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‘They looked like prisons’: How a new development brought humanity to China’s public housing

MAD Architects prioritized open space and community in a new Beijing housing project.

‘They looked like prisons’: How a new development brought humanity to China’s public housing
[Photo: Zhu Yumeng/courtesy MAD Architects]

A bright red elevated walkway is the centerpiece of an innovative new development in Beijing. Winding half a mile and linking a series of gardens, parks, and outdoor recreation spaces, the red walkway is like an aerial park in a forest of buildings. But this bold new design isn’t a high-end resort or luxury condos. It’s public housing.

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[Photo: ArchExists/courtesy MAD Architects]
Now open, the Baiziwan social housing complex in Beijing, designed by MAD Architects, is a 12-tower mega-development providing modest, government-subsidized housing to about 4,000 families. According to architect Ma Yansong, who has designed large-scale museums and civic buildings across China and the U.S., the project is at once a critique of social housing in China and a model for how it can change.

[Photo: Zhu Yumeng/courtesy MAD Architects]
When the city of Beijing’s Public Housing Center approached his firm about submitting a proposal for a social housing complex, Ma was prepared. He has been researching China’s social housing for nearly a decade, starting with a course he taught at Tsinghua University in 2014. He’s toured many social housing projects across China and around Beijing over the years, and made a running list of the ways they failed their residents. “We saw many, many issues,” he says, from their gated exteriors to their unending sameness. “There’s not enough humanity in those projects.”

[Photo: CreateAR/courtesy MAD Architects]
Another problem he saw repeatedly was the isolation of these communities. “They were so disconnected from the city,” he says. “They were surrounded by walls. They looked like prisons.”

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He told the city that if his firm were to submit a proposal for any new social housing, he wanted to make sure none of these problems were repeated. “The government was quite open, actually,” he says.

[Image: courtesy MAD Architects]
After several years of design and development, Ma’s ideas have taken shape. Instead of closed off, monotonous buildings, MAD Architects has designed an open, urban social housing complex, with public streets that cut through, a large array of shops and restaurants, senior care and health facilities, and, for residents only, the looping red walkway and a variety of outdoor amenities along its path.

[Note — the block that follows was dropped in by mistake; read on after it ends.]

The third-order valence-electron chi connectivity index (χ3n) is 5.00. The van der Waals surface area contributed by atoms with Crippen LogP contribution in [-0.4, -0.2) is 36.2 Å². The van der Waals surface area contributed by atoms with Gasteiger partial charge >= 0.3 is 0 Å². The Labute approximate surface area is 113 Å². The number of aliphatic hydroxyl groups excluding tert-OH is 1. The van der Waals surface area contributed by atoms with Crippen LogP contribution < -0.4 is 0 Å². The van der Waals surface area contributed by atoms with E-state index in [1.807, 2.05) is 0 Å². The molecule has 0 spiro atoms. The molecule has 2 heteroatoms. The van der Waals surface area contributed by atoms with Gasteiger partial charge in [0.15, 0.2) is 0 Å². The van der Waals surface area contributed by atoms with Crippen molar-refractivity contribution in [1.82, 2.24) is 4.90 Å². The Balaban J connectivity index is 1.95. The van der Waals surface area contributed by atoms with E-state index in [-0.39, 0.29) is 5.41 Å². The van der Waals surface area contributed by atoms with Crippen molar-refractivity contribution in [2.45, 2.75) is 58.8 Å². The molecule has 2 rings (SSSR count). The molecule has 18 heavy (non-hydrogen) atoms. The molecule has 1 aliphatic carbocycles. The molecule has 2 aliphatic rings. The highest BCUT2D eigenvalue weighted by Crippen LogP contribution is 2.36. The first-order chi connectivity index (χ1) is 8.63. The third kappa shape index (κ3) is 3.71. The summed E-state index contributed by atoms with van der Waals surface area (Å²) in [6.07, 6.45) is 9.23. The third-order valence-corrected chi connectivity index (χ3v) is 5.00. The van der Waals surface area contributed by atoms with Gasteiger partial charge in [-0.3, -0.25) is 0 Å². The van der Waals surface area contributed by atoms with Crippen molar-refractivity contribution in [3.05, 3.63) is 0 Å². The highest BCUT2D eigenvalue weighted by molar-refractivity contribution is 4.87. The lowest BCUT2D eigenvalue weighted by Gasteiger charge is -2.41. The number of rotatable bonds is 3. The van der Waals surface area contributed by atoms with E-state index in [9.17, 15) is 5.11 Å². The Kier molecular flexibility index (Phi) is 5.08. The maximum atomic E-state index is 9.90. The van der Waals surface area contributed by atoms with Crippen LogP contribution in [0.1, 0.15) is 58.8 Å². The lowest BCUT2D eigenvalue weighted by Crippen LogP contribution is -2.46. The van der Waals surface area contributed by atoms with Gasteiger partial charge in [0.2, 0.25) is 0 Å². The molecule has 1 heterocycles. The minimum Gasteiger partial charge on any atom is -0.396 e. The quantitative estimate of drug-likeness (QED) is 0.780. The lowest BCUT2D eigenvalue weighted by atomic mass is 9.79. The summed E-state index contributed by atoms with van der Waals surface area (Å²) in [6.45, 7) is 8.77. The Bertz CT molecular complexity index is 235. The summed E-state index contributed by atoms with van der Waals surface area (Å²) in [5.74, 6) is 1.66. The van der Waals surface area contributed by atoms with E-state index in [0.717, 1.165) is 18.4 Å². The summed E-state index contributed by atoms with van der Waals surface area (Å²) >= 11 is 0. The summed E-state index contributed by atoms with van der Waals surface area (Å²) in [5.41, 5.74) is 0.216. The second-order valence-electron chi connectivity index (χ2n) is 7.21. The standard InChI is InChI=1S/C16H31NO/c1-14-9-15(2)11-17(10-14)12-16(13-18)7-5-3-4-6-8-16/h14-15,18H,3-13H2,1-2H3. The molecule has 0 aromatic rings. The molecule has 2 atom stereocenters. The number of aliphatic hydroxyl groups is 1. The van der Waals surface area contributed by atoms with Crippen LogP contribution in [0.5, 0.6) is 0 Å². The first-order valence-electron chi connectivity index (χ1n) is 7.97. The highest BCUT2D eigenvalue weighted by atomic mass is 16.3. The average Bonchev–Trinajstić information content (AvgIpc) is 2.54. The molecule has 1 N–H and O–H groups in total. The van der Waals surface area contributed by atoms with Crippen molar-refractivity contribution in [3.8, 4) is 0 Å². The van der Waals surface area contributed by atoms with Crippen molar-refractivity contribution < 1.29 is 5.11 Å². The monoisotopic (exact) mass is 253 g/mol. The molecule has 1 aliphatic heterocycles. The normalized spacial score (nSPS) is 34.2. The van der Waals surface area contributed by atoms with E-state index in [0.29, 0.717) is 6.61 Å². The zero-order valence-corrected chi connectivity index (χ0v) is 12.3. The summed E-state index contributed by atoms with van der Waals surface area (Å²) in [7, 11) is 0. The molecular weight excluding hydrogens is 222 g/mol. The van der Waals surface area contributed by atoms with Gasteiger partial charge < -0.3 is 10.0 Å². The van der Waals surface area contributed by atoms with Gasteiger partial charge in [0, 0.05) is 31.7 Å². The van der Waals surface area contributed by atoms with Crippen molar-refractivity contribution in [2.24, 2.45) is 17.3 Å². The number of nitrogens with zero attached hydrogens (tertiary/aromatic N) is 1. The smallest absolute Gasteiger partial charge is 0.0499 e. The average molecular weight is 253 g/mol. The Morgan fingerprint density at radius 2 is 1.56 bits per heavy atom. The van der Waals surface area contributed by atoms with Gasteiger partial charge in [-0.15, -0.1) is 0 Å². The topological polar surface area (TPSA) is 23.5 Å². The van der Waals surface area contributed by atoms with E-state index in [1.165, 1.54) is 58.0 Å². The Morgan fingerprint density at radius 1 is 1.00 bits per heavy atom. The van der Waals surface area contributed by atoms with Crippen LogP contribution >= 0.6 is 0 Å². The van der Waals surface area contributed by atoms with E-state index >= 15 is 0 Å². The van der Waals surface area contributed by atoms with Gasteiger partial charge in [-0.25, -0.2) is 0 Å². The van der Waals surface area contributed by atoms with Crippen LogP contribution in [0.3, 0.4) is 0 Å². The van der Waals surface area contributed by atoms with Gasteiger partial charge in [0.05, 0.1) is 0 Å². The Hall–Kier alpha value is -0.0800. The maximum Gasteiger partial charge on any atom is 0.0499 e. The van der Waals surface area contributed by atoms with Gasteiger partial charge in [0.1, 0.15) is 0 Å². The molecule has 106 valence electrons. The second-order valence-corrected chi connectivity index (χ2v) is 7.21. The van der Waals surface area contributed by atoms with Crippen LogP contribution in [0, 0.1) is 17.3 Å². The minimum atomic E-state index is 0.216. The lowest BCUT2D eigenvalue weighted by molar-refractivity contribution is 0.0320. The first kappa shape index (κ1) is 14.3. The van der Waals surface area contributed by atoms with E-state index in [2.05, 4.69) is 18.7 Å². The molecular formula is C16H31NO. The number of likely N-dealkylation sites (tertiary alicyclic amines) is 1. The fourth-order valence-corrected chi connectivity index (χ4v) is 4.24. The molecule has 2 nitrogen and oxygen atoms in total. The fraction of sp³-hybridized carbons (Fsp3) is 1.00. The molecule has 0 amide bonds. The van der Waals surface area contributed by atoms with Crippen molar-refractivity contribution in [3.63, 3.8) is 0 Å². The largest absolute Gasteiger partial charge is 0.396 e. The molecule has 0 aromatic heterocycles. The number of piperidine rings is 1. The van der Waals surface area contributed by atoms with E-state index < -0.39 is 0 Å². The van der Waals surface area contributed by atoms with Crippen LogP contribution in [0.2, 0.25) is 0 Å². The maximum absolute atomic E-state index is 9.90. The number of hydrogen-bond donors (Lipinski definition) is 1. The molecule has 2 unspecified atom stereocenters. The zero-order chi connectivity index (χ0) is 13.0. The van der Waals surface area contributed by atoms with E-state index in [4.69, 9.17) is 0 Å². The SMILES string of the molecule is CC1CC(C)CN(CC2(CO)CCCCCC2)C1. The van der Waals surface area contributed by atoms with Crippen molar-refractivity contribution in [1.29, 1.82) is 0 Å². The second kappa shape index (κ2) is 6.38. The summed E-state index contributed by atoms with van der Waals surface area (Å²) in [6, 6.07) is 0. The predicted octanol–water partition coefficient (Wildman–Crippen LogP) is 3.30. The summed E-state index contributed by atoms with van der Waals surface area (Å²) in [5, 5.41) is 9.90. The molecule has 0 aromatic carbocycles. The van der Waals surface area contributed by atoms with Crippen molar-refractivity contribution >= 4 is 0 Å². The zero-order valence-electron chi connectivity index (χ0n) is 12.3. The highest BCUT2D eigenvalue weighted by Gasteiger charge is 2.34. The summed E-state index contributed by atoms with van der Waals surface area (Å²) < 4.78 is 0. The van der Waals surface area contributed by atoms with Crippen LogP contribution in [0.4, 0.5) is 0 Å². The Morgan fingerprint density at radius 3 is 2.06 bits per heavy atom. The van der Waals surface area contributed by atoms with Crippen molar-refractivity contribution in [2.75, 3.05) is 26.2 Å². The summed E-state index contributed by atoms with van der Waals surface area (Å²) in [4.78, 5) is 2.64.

[Photo: Zhu Yumeng/courtesy MAD Architects]
Ma says one of the keys to making the project different from other social housing projects is its connection to the surrounding neighborhood. MAD Architects’ design includes a significant amount of ground floor commercial space that’s accessible both to residents living in the towers and the general public. “There was no requirement to do such a big commercial component,” he says. “We made the ground space urban space. It’s open to everyone.”

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[Photo: CreateAR/courtesy MAD Architects]
Openness is a recurring theme in the project, particularly in the second floor walking loop and outdoor gardens. The half-mile loop links several park-like spaces and areas where residents can meet and play chess. There’s also a playground, an urban farm, and an amphitheater for performances. Some of the towers were even carved out, with the walking path tunneling through what could have otherwise been more apartments. “We wanted to maximize this public space,” Ma says.

[Photo: Zhu Yumeng/courtesy MAD Architects]
The buildings themselves are modest, Ma concedes, especially compared to more curvaceous projects in MAD’s portfolio, such as the forthcoming Lucas Museum of Narrative Art that appears to float in Los Angeles and the spaceship-like Harbin Cultural Center in northern China. The compact units, straight lines, and uniform walls are a product of the government requirement that almost all of the construction happen offsite, in modular housing factories. “Some of these requirements will limit your construction cost and your building shape,” Ma says.

[Photo: Zhu Yumeng/courtesy MAD Architects]
Working around these constraints, Ma says the design tries to inject as much livability as possible. Each tower orients every apartment toward the southern sun, with large windows bringing in abundant natural light. Sunshine, Ma argues, is a right.

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Compared to the social housing projects of the past, Ma says this complex provides a more urban experience while also complying with the government’s space and budget requirements. He says other cities are taking notice, and his firm is in talks with the city of Shenzhen on a similar project. Overall, he says the project is an attempt to rethink how housing can be built in China’s dense cities.

“Our buildings are very simple. We want to celebrate humanity, we want to celebrate neighborhood, equality, and freedom,” Ma says. “The ambition is to set an example that all future developments should consider these issues.”

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